Editor’s note: Have you seen the new Catster print magazine in stores? Or in the waiting area of your vet’s office? This article appeared in our September/October 2016 issue. Click here to subscribe to Catster and get the bimonthly magazine delivered to your home.
When I put away groceries, my cat, Phillip, studies my activities carefully, following me from the pantry to the refrigerator and back again. Sometimes I wonder if he’s memorizing the location of all his favorite people foods (that he isn’t allowed to eat) or devising a plan to open the cabinet doors to get to the cat treats the next time I leave the house. What’s going on in his brain, anyway?
Physically, Phillip’s brain is not that much different than mine. In fact, though a cat’s brain is comparatively smaller than that of other mammals, the structure is quite similar to that of a human’s in that we both have cerebral cortices and lobes. Just as in humans, a cat’s cerebral cortex is responsible for decision-making, learning, and short- as well as long-term memories. So maybe Phillip really is memorizing where I keep those foods I won’t let him eat.
The cerebral cortex plays a critical part in a kitten’s development in that memory shapes so much of his ability to learn. A kitten takes note of what other cats, other pets, and even humans do through interacting with them, and this helps the other parts of his brain develop properly. When we first brought Phillip home at about 12 weeks old, he followed my older cat, Jack, around the house constantly and imitated many of Jack’s behaviors.
“Kittens in the early months need interaction with their own and other species to develop social skills (cerebral) and physical coordination (cerebellum) through play, exploration, and mock hunting,” said Heidi Pavia-Watkins, d.V.M., of the Airport Irvine Animal Hospital in Costa Mesa, California.
Don’t worry: If your kitten seems a bit shy and isn’t jumping feet first into the fray of the household, he probably still observes everything around him and learns from all of the various activities. you can gently coax him to play with interactive toys.
Be concerned: A kitten who struggles at mealtime or can’t seem to grasp the concept of the litter box may be dealing with an injury or illness. Take her to the vet as soon as you can.
As your cat moves out of kittenhood and into adulthood, he continues to learn through repetition and observation. This is why Phillip knows exactly where I keep his cat food, and why he waits under that cabinet every morning until I feed him. The different areas of a cat’s brain each perform specialized tasks; interconnections among these areas pass information back and forth rapidly, giving your cat the ability to react quickly to his environment.
Don’t worry: New situations or changes in your adult cat’s environment can throw her off a bit, and she may miss a jump onto a new couch or become confused if she can’t find something. Give her a little time to get used to the changes.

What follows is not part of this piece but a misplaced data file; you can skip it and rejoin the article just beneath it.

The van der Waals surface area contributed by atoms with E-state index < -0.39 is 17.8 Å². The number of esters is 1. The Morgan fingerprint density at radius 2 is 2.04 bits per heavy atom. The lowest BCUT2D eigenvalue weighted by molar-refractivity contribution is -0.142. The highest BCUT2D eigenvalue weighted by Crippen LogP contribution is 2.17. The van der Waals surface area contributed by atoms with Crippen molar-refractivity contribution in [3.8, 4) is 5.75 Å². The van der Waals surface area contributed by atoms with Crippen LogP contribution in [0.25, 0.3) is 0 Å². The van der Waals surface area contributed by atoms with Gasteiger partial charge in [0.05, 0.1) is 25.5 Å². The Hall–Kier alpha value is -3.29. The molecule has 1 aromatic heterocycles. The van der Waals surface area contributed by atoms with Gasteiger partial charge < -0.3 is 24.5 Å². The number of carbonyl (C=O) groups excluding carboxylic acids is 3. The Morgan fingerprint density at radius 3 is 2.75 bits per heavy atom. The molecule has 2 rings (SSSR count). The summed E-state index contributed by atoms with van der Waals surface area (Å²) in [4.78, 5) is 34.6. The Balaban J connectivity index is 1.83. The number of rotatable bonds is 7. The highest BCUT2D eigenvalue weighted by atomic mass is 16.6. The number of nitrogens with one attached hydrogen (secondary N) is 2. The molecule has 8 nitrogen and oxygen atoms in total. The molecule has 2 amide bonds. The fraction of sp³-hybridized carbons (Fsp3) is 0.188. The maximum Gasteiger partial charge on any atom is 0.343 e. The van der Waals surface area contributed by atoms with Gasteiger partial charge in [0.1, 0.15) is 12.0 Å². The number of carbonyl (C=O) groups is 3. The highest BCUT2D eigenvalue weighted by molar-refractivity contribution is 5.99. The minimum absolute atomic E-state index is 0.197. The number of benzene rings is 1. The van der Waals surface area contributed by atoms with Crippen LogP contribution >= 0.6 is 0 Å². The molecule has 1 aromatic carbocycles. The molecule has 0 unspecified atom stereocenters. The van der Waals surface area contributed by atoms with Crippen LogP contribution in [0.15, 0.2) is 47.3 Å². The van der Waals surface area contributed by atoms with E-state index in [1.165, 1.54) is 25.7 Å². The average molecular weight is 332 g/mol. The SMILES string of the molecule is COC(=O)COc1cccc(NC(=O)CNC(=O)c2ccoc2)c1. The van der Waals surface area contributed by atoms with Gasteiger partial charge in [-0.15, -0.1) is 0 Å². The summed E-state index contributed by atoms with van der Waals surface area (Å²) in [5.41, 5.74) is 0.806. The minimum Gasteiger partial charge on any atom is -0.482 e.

Be concerned: If your adult cat consistently seems unable to anticipate and remember the normal activities in your house or the layout of your furniture — or if he has a sudden change in his personality — he may need to be examined by a vet. “Adult cats with brain injury or disease will often have a change in behavior (aggression or stupor) or changes in coordination, routine, or appetite,” Dr. Pavia-Watkins said.
The brain of a senior cat can show signs of aging the same way as a human’s. In fact, the American Association of Feline Practitioners estimates that 50 percent of cats 15 years old and older exhibit some of these symptoms of cognitive brain disorders:
- Decreased interaction with humans and other pets
- Less desire to eat
- Urination or defecation outside the litter box
- Decreased problem-solving skills
- Less awareness of their surroundings
- Inconsistent sleep-wake cycles
- Loud crying, especially during nighttime hours
Before diagnosing your cat yourself, however, make sure he receives a thorough veterinary examination. “A veterinarian should assess the cat to rule out specific organ or disease processes such as hypertension, hyperthyroid, gastrointestinal, or urinary tract disease,” said Dr. Pavia-Watkins.
Don’t worry: Proper nutrition, regular mental stimulation, and a few safety precautions can help your senior cat fight the signs of brain aging. Spend a little extra time with your senior to help her stay “mentally fit.”
Be concerned: A senior cat with Cognitive Dysfunction Syndrome needs help from her owner to ensure she has the best possible quality of life, explained Dr. Pavia-Watkins. Make sure she has ready access to fresh water and food, appropriate shelter and a comfortable resting area, treatment for any pain or discomfort, freedom to express normal behavior, and freedom from fear or distress.
About the author: A lifelong cat owner, Stacy N. Hackett writes about cats, cat breeds, and pet-related topics. A big source of inspiration comes from her two adopted cats: Jack, a 6-year-old red tabby domestic shorthair, and Phillip, a 2-year-old gray-and-white domestic shorthair. Stacy also is “stepmom” to a Cocker Spaniel/Labrador Retriever mix named Maggie as well as two brown tabbies named Katie and Leroy.